Yeah, you know who also wore helments? These guys:
OH YEAH, THAT'S RIGHT! I WENT THERE, BABY!!!
Now just try to get that "Nazis Wear Helmets" song out of your head, because I'm on 24 hours and counting at this point and it's all I've been singing:
"♫♫♪ ♪ Nazis wear helmets...♫♫♪ ♫♪ ♪ "
It's just finger-snappingly catchy, there's no denying it.
Anyway, if nothing else Australia's draconian helment laws have yielded some entertaining PSAs, because a commenter yesterday also shared this one:
It's no "Heroes Wear Helmets," but it's pretty good. I also enjoyed the host, Ian "Molly" Meldrum:
I had to look him up, and I was sorry to read the following:
On 15 December 2011, Meldrum had a life-threatening fall from a ladder in the backyard of his Melbourne home. He was placed under intensive care in a critical condition at the Alfred Hospital and had surgery for his head and spinal injuries. By April of the following year he had recovered enough to give interviews and resume work duties.
No word on whether or not he was wearing a helment.
In any case, I'm increasingly of the opinion that Australia may be the least bike-friendly country on the planet. Sure, we're incredibly bad here in Canada's fanny pack, but I'd argue that Australia's helment law puts them over the top, and they're definitely at least as good as us in the victim-blaming department. Consider this article, to which I was alerted by a Twitterer:
Yes, apparently they're cracking down on cyclists in Melbourne because they are either running red lights or not running them, it's difficult to tell. Plus, you know, helments:
Senior Constable Alix Watson said the sight of cyclists running red lights on Sydney Road was "disturbingly common", although most riders obeyed the law. Not wearing a helmet was a bigger issue on side streets and off-road paths, she said.
Wait a minute. Is it "disturbingly common" or do most riders obey the law? I think that's what you call an "Australian paradox." Also, why is not wearing a helment a "bigger issue on side streets and off-road paths?" If anything, that's where it makes most sense to skip the helment.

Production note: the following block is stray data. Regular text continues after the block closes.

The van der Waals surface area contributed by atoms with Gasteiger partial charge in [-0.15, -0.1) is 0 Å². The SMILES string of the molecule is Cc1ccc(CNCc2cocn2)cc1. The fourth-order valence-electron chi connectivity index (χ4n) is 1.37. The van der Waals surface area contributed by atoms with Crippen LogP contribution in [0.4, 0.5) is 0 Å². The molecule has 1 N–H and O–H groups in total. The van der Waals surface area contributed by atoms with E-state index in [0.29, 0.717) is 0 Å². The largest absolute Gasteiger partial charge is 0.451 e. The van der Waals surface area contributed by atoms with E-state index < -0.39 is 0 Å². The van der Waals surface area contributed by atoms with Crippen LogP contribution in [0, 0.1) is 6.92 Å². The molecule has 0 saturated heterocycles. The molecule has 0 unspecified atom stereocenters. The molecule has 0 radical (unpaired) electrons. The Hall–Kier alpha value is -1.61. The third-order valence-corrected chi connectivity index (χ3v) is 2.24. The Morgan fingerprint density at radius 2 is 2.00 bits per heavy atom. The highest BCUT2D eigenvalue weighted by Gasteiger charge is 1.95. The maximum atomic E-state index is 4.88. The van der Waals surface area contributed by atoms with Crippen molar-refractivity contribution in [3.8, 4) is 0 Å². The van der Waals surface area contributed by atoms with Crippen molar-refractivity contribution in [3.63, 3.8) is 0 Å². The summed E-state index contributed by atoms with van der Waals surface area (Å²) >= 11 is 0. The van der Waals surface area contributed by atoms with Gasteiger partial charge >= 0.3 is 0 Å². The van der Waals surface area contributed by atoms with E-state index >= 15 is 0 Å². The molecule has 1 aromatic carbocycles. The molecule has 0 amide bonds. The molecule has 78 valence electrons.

Really though, it's all about "sharing the road:"
"Nothing bothers a car driver more, who's caught in traffic, than having a cyclist stop at the traffic lights, check that it's OK and then disobey the traffic light," Ms Watson said. "The whole idea is that we're meant to be sharing the road, respect each other and that goes both ways."
So riders are proceeding through the red light when it's safe to do so? Big deal! Who gives a shit how the driver feels? It's not our fault you're stuck in traffic. Blame the other schmuck in the SUV. Why is it that so much of what cyclists are supposed to do dictated by the fact that so many drivers are irritable and jealous? This is the same "reasoning" behind all these bicycle registration proposals. "I have to register my Hyundai so those bicycle riders should have to do the same." It's only a matter of time before cyclists are required to purchase gasoline before every ride, just because "it's not fair" that drivers have to pay for fuel.
Meanwhile, here in America's Most Bike-Friendly City (where the MTA seems to think we like to go riding into buses), relentless retailer Amazon.com is unleashing the power of bicycle messengers in its latest step towards world domination:
Evidently Amazon are looking past drone delivery and instead recruiting actual corporate drones on bicycles, and if you want to be one you'll have to compete in a "time trial:"
Amazon has been holding time trials with messengers from at least three courier services to pick the speediest and most careful for its delivery fleet, the person said. During the trials, messengers are given an address and told to bike there within the allotted time. Once they arrive, they are required to take a photograph of the building’s address and return to the ground floor of the Amazon building, which is referred to by bike messengers as “the base,” the person said.
This sounds less like a time trial and more like a corporate alleycat--though with sponsors like Red Bull and Coca-Cola I suppose alleycats are already corporate. They also pay $15 an hour, which doesn't sound too bad, and "the base" is full of games that are fun to play when you're high on the pot:
At the base, Amazon has built a lounge replete with foosball, pool and air hockey tables; an arcade; and other amenities for messengers hanging out between deliveries, the person said. Messengers are paid around $15 an hour and work eight-hour shifts.
I guess Kosmo.com and UrbanFetch were about fifteen years ahead of their time.
Then, once they repeal those pesky child labor laws (I assume Amazon is working on that), I can send my seventeen (17) children out into the winter cold so they can finally start earning me some money--though I will have to buy each of them a $1,000 child's fat bike first so they can ride though those blizzards:
Yeah, that seems like a sound investment for a bike a kid will grow out of in six months.
I'll take seventeen.